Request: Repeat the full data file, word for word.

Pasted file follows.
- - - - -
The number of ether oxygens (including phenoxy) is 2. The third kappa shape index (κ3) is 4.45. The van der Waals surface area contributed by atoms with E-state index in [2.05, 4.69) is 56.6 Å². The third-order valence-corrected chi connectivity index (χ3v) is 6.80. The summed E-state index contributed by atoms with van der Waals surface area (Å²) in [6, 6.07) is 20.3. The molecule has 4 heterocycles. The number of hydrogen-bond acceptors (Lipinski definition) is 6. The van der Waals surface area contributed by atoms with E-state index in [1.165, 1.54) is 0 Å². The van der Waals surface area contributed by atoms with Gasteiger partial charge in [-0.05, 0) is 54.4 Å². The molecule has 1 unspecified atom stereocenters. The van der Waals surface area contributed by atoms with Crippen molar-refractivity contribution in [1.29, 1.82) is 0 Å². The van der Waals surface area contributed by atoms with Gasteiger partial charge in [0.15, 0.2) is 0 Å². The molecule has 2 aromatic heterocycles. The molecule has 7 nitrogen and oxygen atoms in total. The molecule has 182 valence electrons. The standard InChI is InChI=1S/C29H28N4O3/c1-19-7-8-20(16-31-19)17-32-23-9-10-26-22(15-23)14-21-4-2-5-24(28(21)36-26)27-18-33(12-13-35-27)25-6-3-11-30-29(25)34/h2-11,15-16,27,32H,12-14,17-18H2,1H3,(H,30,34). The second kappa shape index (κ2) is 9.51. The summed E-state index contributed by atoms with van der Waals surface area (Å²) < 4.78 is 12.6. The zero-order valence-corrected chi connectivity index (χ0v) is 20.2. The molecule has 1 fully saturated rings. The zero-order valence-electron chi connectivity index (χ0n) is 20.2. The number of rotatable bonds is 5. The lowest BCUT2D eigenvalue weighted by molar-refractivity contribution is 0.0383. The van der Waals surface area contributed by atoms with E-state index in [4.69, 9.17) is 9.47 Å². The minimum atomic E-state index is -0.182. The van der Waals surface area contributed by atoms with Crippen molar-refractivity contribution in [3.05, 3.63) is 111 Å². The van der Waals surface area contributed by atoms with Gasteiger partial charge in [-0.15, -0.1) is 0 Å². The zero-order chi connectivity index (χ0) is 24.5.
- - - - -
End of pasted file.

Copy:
The number of ether oxygens (including phenoxy) is 2. The third kappa shape index (κ3) is 4.45. The van der Waals surface area contributed by atoms with E-state index in [2.05, 4.69) is 56.6 Å². The third-order valence-corrected chi connectivity index (χ3v) is 6.80. The summed E-state index contributed by atoms with van der Waals surface area (Å²) in [6, 6.07) is 20.3. The molecule has 4 heterocycles. The number of hydrogen-bond acceptors (Lipinski definition) is 6. The van der Waals surface area contributed by atoms with E-state index in [1.165, 1.54) is 0 Å². The van der Waals surface area contributed by atoms with Gasteiger partial charge in [-0.05, 0) is 54.4 Å². The molecule has 1 unspecified atom stereocenters. The van der Waals surface area contributed by atoms with Crippen molar-refractivity contribution in [1.29, 1.82) is 0 Å². The van der Waals surface area contributed by atoms with Gasteiger partial charge in [0.15, 0.2) is 0 Å². The molecule has 2 aromatic heterocycles. The molecule has 7 nitrogen and oxygen atoms in total. The molecule has 182 valence electrons. The standard InChI is InChI=1S/C29H28N4O3/c1-19-7-8-20(16-31-19)17-32-23-9-10-26-22(15-23)14-21-4-2-5-24(28(21)36-26)27-18-33(12-13-35-27)25-6-3-11-30-29(25)34/h2-11,15-16,27,32H,12-14,17-18H2,1H3,(H,30,34). The second kappa shape index (κ2) is 9.51. The summed E-state index contributed by atoms with van der Waals surface area (Å²) < 4.78 is 12.6. The zero-order valence-corrected chi connectivity index (χ0v) is 20.2. The molecule has 1 fully saturated rings. The zero-order valence-electron chi connectivity index (χ0n) is 20.2. The number of rotatable bonds is 5. The lowest BCUT2D eigenvalue weighted by molar-refractivity contribution is 0.0383. The van der Waals surface area contributed by atoms with E-state index in [4.69, 9.17) is 9.47 Å². The minimum atomic E-state index is -0.182. The van der Waals surface area contributed by atoms with Crippen molar-refractivity contribution in [3.05, 3.63) is 111 Å². The van der Waals surface area contributed by atoms with Gasteiger partial charge in [-0.15, -0.1) is 0 Å². The zero-order chi connectivity index (χ0) is 24.5.